In fact, the older I get– the more I believe.
True Story: Until the year my Dad died, I made certain to leave Santa milk and cookies next to the spot on the couch where he always sat. Sometimes, if I was feeling a little naughty– I left Santa a shot or two of Jack Daniels in a glass. (This treat was never a big hit with
Mrs. Claus Mom.) This ritual was never a joke. My Mom told me Dad would get up every Christmas morning and head straight for the treats… And he ate and drank every single thing I left out for him.
I’m not telling you this story because I feel the need to submit to the manufactured sappiness that invades our lives every Holiday Season. I’m writing to express how I feel about Santa Claus… That I believe in him and feel that he is very much alive.
This all came to mind when I read author Matt Duvall’s Really Cranky Dad Blog Post the other day– where he was wrestling with when to tell his son Wolfe the truth about Santa. Matt is a great writer– and he’s also a contributor to the Hazard Yet Forward Benefit Anthology – a book that we recently featured in a series of articles on Inveterate Media Junkies. (Coincidentally, HYT would make a FANTASTIC Holiday Gift for the cool, adventurous reader in your crew. So go BUY ONE already.)
My plan was to share the truth about Santa Claus with Wolfe this year and have done with it. Then I read about a man who was arrested in Canada for telling kids Santa isn’t real. Now I have to reconsider.
My wife, of course, thinks we need to lie to our son about this imaginary (and sort of creepy) character who sees him when he’s sleeping and knows when he’s awake (and yet, nobody’s arresting old Saint Nick).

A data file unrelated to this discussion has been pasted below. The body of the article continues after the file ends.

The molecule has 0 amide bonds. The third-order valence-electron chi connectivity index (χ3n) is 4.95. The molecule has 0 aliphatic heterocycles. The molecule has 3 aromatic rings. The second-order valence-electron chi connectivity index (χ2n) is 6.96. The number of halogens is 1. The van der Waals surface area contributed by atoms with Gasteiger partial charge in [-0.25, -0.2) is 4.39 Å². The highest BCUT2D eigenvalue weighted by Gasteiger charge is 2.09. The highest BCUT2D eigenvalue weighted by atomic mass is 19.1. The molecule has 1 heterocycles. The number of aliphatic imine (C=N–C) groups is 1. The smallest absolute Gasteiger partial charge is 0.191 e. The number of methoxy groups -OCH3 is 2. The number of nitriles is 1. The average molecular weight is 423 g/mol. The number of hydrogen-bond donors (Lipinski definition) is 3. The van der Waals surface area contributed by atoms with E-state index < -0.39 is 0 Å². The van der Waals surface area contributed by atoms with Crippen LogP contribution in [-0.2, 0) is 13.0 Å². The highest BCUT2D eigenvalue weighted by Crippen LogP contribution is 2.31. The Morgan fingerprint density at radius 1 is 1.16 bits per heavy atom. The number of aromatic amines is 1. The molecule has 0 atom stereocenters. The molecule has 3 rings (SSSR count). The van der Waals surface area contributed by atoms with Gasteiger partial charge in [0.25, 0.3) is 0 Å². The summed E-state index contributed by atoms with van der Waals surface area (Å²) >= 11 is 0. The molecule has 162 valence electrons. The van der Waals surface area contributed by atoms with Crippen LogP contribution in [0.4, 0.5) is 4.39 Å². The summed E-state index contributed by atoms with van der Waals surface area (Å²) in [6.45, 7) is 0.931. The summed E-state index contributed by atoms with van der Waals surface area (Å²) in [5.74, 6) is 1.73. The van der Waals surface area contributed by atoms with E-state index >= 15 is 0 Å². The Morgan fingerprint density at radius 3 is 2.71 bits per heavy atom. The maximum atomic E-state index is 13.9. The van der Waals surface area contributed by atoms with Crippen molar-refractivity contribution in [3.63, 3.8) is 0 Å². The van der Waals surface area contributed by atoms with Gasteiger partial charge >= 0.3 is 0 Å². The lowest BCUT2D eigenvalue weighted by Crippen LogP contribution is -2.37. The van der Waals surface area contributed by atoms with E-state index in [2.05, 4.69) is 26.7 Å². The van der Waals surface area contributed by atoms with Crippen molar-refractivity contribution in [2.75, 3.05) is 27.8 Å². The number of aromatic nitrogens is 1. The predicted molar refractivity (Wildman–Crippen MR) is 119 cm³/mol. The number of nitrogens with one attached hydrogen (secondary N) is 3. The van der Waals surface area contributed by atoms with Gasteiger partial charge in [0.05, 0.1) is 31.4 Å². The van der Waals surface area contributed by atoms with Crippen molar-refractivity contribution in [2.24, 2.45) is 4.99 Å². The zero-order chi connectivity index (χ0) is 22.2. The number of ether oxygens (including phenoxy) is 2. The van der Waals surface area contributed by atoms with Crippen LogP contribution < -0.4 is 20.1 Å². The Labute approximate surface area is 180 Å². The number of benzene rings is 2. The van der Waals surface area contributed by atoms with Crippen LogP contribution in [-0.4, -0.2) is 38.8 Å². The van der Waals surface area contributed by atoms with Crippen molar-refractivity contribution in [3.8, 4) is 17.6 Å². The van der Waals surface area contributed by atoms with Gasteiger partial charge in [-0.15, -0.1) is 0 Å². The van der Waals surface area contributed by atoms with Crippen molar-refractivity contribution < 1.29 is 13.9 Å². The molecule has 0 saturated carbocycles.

I get it. I truly do. Parents don’t want to feel like they are lying to their children. And Matt brings up a very solid question:
Really, I guess as parents we will eventually lie to our kid, so in the grand scale of things wrapping a gift from Santa and leaving out a little snack isn’t a big deal. But when Wolfe finds out the truth, will he wonder what else we’ve lied to him about?
That is a very real fear and I can see how a caring, intelligent man like Matt would wonder what to do– and when to do it.
But I don’t see the whole Santa thing as that big of a dilemma… And I was hoodwinked about St Nick more than most kids. I actually believed in Mr. Claus until I was 11 years old… And no matter what people told me or what I saw on TV or what I read– nothing would shake my belief that the man existed.
And yes, I understand fully the “Santa Fib” parents tell their children is no “fib” at all. It is lying… And not “technically” lying either. If you look at a child and say, “Santa Claus brings you presents every Christmas Eve.” Or “Santa Claus brought you this bike,” you are flat-out lying… No two-ways about it. So I actually have mountains of respect for Matt for wondering what he should do about it… And I think it is every parent’s right to handle the admission of said lie as best they see fit. From what I’ve read about Matt and his wife on his Blog, I am sure they’ll do more than a fine job.
Conversely, about a year after I stopped believing in Santa, I had no problem in believing in him again… And I’ve never stopped since. Not once. If not in the Jolly Old Elf himself, Santa lives on as a concept in my mind. I loved my parents for caring enough about me to bring the mysterious and exciting Santa into the Holiday mix.